3. There are increasing episodes of violence committed by individuals with schizophrenia who are not being treated. Individuals with schizophrenia who take medications are not more violent than the general population. However, as will be discussed in more detail in chapter 11, recent studies have shown that some individuals with schizophrenia who are not taking medication are more violent. In one study, 9 percent of individuals with schizophrenia who were living in the community had used a weapon in a fight in the preceding year. In another study, "27 percent of released male and female patients report at least one violent act within a mean of four months after [hospital] discharge." Assaults against family members by individuals with schizophrenia have also risen sharply; a 1991 survey of the members of the National Alliance for the Mentally Ill reported that 11 percent of the seriously mentally ill family members had physically harmed another person within the previous year. A Department of Justice study reported that there are almost 1,000 homicides a year committed by individuals with "a history of mental illness"; media accounts suggest that the majority of these have been diagnosed with schizophrenia. Drug and alcohol abuse and noncompliance with medications both appear to be important factors in increasing violent behavior in this population.
  4. Individuals with schizophrenia are increasingly being victimized by others. Most crimes against individuals with schizophrenia are not reported; those instances that are reported are often ignored by officials. Purse snatchings and the stealing of disability checks are common, but rapes and even murders are not rare. In Los Angeles, a study of board-and-care home residents, the majority of whom had schizophrenia, reported that one-third of them had been robbed and/or assaulted in the preceding year. In New York, a study of 20 women with schizophrenia reported that half of them had been raped at least once, and 5 had been raped more than once. In Des Moines, Van Mill, a homeless man diagnosed with schizophrenia, was beaten to death by three men, then dumped into a children's wading pool.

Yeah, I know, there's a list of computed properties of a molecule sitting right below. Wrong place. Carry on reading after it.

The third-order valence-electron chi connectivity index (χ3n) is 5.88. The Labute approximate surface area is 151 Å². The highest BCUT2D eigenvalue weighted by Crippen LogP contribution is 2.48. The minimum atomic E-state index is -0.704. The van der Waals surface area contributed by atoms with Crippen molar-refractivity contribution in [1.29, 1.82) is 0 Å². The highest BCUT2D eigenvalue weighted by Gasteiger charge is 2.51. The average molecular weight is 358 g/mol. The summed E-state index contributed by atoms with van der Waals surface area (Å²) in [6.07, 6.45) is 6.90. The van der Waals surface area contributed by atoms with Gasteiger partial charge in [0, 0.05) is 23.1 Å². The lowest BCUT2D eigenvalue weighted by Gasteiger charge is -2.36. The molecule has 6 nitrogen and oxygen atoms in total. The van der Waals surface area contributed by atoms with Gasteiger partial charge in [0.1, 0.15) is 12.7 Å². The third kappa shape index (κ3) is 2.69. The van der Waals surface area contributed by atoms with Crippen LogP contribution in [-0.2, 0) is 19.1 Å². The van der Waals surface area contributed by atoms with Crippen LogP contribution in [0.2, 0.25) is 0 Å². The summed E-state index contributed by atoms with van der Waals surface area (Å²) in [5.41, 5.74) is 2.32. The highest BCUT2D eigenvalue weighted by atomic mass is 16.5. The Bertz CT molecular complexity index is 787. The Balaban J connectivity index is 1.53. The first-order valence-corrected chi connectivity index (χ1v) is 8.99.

5. Housing for many individuals with schizophrenia is often abysmal. Because of pressure from state departments of mental health to discharge patients from state hospitals, seriously mentally ill individuals are frequently placed into housing that would not be considered fit for anyone else. For example, in 1979 the police removed 21 "ex-mental patients' living in New York City board-and-care homes "amid broken plumbing, rotting food and roaches.... The police found the decaying corpse of a former patient lying undisturbed in one home inhabited by six other residents." Similar reports continued throughout the 1980s, and in 1990 the New York Times headlined still another report: "Mental Homes Are Wretched, A Panel Says." In Mississippi "9 ex-patients" were found in a primitive shed with "no toilet or running water" and "guarded by two vicious dogs" to insure that they did not run away.
  6. Many individuals with schizophrenia revolve between hospitals, jails, and shelters. Because of the failure of mental health professionals to...

Meet the Author

E. Fuller Torrey, M.D., is a research psychiatrist specializing in schizophrenia and bipolar disorder. He is the executive director of the Stanley Medical Research Institute, the founder of the Treatment Advocacy Center, a professor of psychiatry at the Uniformed Services University of the Health Sciences, and the author of twenty books. He lives in Bethesda, Maryland.

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Surviving Schizophrenia: A Manual for Families, Patients and Providers 4.8 out of 5 based on 0 ratings. 5 reviews.
Anonymous More than 1 year ago
I read the 4th edition of this book, and it is by far the most amazing and informative book I have read. I highly recommend this for anyone who has a loved one with this illness. It will help you gain so much knowledge and understanding. Every page is packed with facts and useful information from an author who is very knowledgeable and passionate about the subject, has a sister who has the illness, and has done extensive research about it. I have a brother with this illness and I just got the new 6th edition for our family and am looking forward to reading it!!!
Anonymous More than 1 year ago
The book is written to apply to professionals, laymen and loved ones living with schizophrenia. As a layman living with a paranoid schizophrenic loved one I cannot recommend it too highly. Although some of the contents are more directed to professionals in the field, it is very easily understood and applicable to those of us living with the disease of schizophrenia.
Anonymous More than 1 year ago
it is very informative and well written.
Guest More than 1 year ago
This book is an outstanding guide, not only for individuals with mental illness, but also for their family members. It is very educational, helpful, and sensitive to the subject of this devastating illness. I am glad I found this book-it helped me cope with the many struggles I have experienced living with a relative with this illness.
Anonymous More than 1 year ago